What is the difference between salvation, sanctification, justification and righteousness?


There are many “spiritual blessings” that are imparted to the sinner the moment he trusts in the Lord Jesus Christ as savior. These are four of those blessings and although they are vitally connected, they do differ and we do well to know what those differences are. Let’s look at each of them briefly.

Salvation means “deliverance.” In John 10:9 Jesus said, “I am the door: by Me if any man enter in he shall be saved.” When we see ourselves as sinners and put our trust in the Lord Jesus Christ as our savior, He delivers us from the penalty of our sins. In other words, He delivers us from hell! We can then say, on the authority of God’s Word, “I’m saved.” Ephesians 2:8 bears testimony to this wonderful truth, “For by grace are ye saved through faith; and that not of yourselves: it is the gift of God. There is also a present aspect of salvation from the power of sin and a future aspect of salvation from the presence of sin. We experience deliverance from sin’s power through Christ living for us in the glory and we will have deliverance from the very presence of sin when Christ comes to take us home to glory.

Sanctification means “to be set apart.” There are two ways in which the believer in Christ is sanctified, or “set apart.” We are sanctified once and for all through the atoning work of Christ. Hebrews 10:10 states, “By the which will we are sanctified through the offering of the body of Jesus Christ once for all.” We call this ‘positional sanctification’ because we are set apart to God “in Christ.” Our position in Christ will never change! There is also ‘practical sanctification’, where our lives are set apart to God daily through the Word of God. Jesus prayed for this in John 17:17, “Sanctify them through Thy truth: Thy word is truth.” As we study God’s Word and obey it, we will experience this sanctification practically in our lives. This sanctification will go on until the Rapture; then we shall be completely sanctified, for we will then be perfectly holy in both position and practice, totally and eternally set apart to God.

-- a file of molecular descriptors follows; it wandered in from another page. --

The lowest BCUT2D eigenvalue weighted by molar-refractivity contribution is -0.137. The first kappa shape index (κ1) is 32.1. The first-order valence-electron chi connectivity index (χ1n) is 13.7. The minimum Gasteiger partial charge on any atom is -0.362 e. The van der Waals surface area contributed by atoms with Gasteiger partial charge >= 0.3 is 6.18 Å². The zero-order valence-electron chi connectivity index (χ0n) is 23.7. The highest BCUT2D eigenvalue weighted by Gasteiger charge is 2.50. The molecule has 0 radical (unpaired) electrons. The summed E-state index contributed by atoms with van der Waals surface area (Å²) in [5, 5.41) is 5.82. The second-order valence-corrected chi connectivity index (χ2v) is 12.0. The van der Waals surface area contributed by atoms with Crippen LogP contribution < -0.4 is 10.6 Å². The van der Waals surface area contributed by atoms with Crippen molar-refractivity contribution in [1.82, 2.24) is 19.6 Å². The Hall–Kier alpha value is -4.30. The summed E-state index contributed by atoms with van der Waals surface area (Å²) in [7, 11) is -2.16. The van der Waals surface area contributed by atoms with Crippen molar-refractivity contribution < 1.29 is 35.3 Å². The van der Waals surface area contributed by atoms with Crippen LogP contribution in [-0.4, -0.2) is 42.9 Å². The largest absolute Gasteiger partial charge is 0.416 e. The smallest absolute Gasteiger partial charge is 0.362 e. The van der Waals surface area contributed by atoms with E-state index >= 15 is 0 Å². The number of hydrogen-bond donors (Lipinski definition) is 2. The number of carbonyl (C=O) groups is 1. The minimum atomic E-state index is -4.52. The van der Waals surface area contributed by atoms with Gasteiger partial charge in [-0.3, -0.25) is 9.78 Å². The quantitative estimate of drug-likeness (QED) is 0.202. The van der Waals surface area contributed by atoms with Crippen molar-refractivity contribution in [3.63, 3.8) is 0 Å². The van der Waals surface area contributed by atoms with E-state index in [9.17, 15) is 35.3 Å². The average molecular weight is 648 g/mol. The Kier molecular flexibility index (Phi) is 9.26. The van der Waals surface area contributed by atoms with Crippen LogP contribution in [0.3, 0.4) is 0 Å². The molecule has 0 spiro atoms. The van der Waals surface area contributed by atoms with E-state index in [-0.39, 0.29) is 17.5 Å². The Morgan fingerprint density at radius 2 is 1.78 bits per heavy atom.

Justification means “to be declared righteous.” In Romans 3:10 and 19 God declares, “There is none righteous, no, not one” and “all the world may become guilty before God.” Because of sin, we are not “right with God” and He has pronounced everyone “guilty.” As guilty sinners we deserve death and judgment but because Christ took our place in death and judgment on the cross, God can now “declare the believing sinner righteous” or “NOT guilty.” Romans 3:26 says, “To declare, I say, at this time His righteousness: that He might be just, and the justifier of him which believeth in Jesus.” What a marvel of God’s grace! God looks at us now as “not guilty” even though we have sinned, for He sees us in all the value of the work His Son accomplished on the cross. This brings us to our next word, righteousness.

Righteousness means “the quality of being right or just.” This is obviously closely linked with justification, for we saw that justification was “to be declared righteous.” The difference between the two is this, God can “declare us righteous” because He “sees us righteous in His Son.” To help us understand this let’s read 2 Corinthians 5:21, “For He hath made Him to be sin for us, who knew no sin; that we might be made the righteousness of God in Him.” On the cross Jesus took our sins upon Himself and bore the judgment due to those sins. God treated Jesus as if He were the sinner, though He was absolutely holy. Now God can look at the sinner who believes on Jesus Christ and treat us as if we were holy, though in truth we are not holy. How can He do this? Because He sees us in all the value of Christ’s work on the cross, with our sins forever put away. Thus we are now “made the righteousness of God in Him.” We are now “right or just” in God’s sight! Praise be to God for what He has made us to be in Christ! And praise be to the Lord Jesus for being willing to be treated as the sinner on the cross so we could be treated as righteous before a thrice holy God! (164.9) (DO)